‘Dear Black Boy’: Inspiring future Black leaders

  • Posted on May 2, 2019
  • Estimated reading time 2 minutes
Dear Black Boy by Martellus Bennett

The following blog post was written by Avanade alum Donald Scott II.

I chose to join Avanade in 2018 because of the expectation that I’d be able to own my career. The challenge associated with being given freedom, however, is the assumption that everyone is free to choose a path. For young Black boys, representation in U.S. culture is usually limited to a subset of musical genres and professional sports. External expectations from mainstream media, family and peers many times limit their dreams, encouraging Black boys to give their bodies rather than use their minds to find success and purpose. Creativity, art, leadership and ownership are not celebrated or expected from Black boys, especially in a society where they see themselves overwhelmingly represented on the basketball court or football field but rarely as a coach and where they see themselves in very few movies but rarely in the director’s chair.

At Avanade the sentiment of “own your career” permeates conversations around project leadership, continuing education and community engagement. As member of the INSPIRE community, our newly launched employee resource group for Black employees, I feel empowered to support causes that pertain not only to my personal experience but also those that support Avanade’s commitment to inclusion and diversity.

Through partnerships with BAM (Blacks@Microsoft) and Houston nonprofit Legends Do Live, our Vice-Chairman of INSPIRE R.J. Haynes had the great opportunity to moderate an intimate conversation about agency and the freedom to dream with Martellus Bennett, Super Bowl champion, creator and author of “Dear Black Boy,” at the Microsoft Store at the Galleria.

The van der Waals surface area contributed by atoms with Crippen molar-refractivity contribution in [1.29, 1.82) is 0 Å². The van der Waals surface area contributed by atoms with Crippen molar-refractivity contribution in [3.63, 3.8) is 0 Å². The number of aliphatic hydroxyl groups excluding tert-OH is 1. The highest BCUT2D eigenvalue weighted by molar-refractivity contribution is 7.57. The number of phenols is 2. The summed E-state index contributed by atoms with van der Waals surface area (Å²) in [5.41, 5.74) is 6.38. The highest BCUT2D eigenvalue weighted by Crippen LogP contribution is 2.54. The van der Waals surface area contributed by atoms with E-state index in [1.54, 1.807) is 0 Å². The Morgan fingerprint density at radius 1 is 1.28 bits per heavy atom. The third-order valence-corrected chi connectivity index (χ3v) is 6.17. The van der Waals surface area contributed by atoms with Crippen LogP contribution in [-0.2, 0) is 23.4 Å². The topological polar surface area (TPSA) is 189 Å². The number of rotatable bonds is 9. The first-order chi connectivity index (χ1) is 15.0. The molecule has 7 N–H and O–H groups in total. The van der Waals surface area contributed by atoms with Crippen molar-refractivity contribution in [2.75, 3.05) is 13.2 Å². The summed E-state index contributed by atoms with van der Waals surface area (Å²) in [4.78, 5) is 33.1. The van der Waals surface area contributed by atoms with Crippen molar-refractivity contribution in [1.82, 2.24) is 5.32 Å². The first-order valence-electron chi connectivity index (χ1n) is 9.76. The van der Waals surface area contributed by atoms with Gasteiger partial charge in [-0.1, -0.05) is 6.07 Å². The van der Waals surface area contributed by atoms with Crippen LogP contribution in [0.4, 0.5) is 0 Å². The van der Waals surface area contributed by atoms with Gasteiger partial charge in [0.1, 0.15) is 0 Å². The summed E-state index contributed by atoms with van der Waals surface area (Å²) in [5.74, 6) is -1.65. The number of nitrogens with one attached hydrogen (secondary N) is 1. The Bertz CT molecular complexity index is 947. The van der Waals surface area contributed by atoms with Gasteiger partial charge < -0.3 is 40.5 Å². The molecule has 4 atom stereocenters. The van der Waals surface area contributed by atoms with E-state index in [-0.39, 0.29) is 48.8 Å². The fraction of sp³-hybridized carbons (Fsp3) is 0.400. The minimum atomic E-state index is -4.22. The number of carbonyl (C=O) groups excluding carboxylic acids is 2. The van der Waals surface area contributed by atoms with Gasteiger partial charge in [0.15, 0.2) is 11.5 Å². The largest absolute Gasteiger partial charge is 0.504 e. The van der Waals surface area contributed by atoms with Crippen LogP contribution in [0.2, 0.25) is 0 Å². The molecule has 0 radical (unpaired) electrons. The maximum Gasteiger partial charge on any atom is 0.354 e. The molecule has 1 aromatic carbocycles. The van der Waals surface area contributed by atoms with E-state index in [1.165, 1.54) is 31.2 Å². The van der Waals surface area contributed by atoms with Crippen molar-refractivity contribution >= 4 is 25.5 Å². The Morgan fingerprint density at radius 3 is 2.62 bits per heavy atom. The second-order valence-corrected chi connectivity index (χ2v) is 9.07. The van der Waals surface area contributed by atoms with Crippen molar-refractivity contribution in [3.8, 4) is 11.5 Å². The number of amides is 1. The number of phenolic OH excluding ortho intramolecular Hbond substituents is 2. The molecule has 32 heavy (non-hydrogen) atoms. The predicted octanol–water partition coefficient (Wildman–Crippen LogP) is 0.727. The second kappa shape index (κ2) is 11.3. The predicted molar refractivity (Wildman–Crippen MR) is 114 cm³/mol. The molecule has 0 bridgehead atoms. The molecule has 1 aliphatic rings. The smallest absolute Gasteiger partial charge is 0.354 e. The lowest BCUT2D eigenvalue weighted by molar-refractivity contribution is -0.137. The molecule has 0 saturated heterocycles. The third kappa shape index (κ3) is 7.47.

Martellus shared his story of being drawn to art and a desire for creative agency as child. But given his background and upbringing as a young Black boy, he was constantly encouraged to focus on athletics rather than his own aspirations. Now, given his successful football career and his passion for education, he is taking the opportunity to give voice to the idea that parents can encourage children to follow their own path to joy. He is using his influence to create a media platform where Black boys can find representation as future leaders in any profession.

At Avanade, owning our career is a call to push for more agency and representation. I am thankful for Martellus’ words of encouragement, his story and his passion for art and culture. I am INSPIRE’d to use my voice and position not only to support the younger generations, but also my peers who are raising future leaders, and my colleagues who are working toward their own professional excellence.


Lisa Ryzhykova

What a shame that in our age of technology and democracy people still limit someone's opportunities because of their race/gender/ethnicity. That's a great initiative, Donald!

September 26, 2019

Santos Ozoemena

This is wonderful and inspiring to the black youth. With this type of motivation and knowledge being spread, more doors will open for them.

May 13, 2019

Paul Vetersneck

Great read. I even bought the book!

May 13, 2019

Alexis Strum

I was really moved by this post and your honesty - keep challenging those assumptions!

May 10, 2019

Gianluca Marcellino

Thanks for turning principle statements into real life, personal, public actions.
I will read "Dear Black Boy" to get a glimpse into one thorny, complex inclusion challenge that's so different and likely so close to those we face where I live.
I can remember how complex it was to even begin addressing it on campus in Andersen Consulting, as late as the early 1990s. 

May 10, 2019

Melanie Dowczek

Donald we are so lucky to have you here! Keep using your voice!!!! Thank you for sharing with us.  :)

May 8, 2019

Laone Taylor

Thank you so much for organizing this event. My son was really inspired. He had always said he wants to be a Scientist and meeting you and RJ solidified his choice of career. Hope we will have more of this kind of events in the future. Thank you for caring.

May 2, 2019

RJ Haynes

Love it! Thanks Donald for sharing. This was an excellent event that allowed INSPIRE to speak to young kids and adults on the impact of thinking beyond stereotypes presented to our young black boys. Excited for more to come! 

May 2, 2019

Jen Glover

This is such a great event! How can we scale programs like this across the globe? 

May 2, 2019

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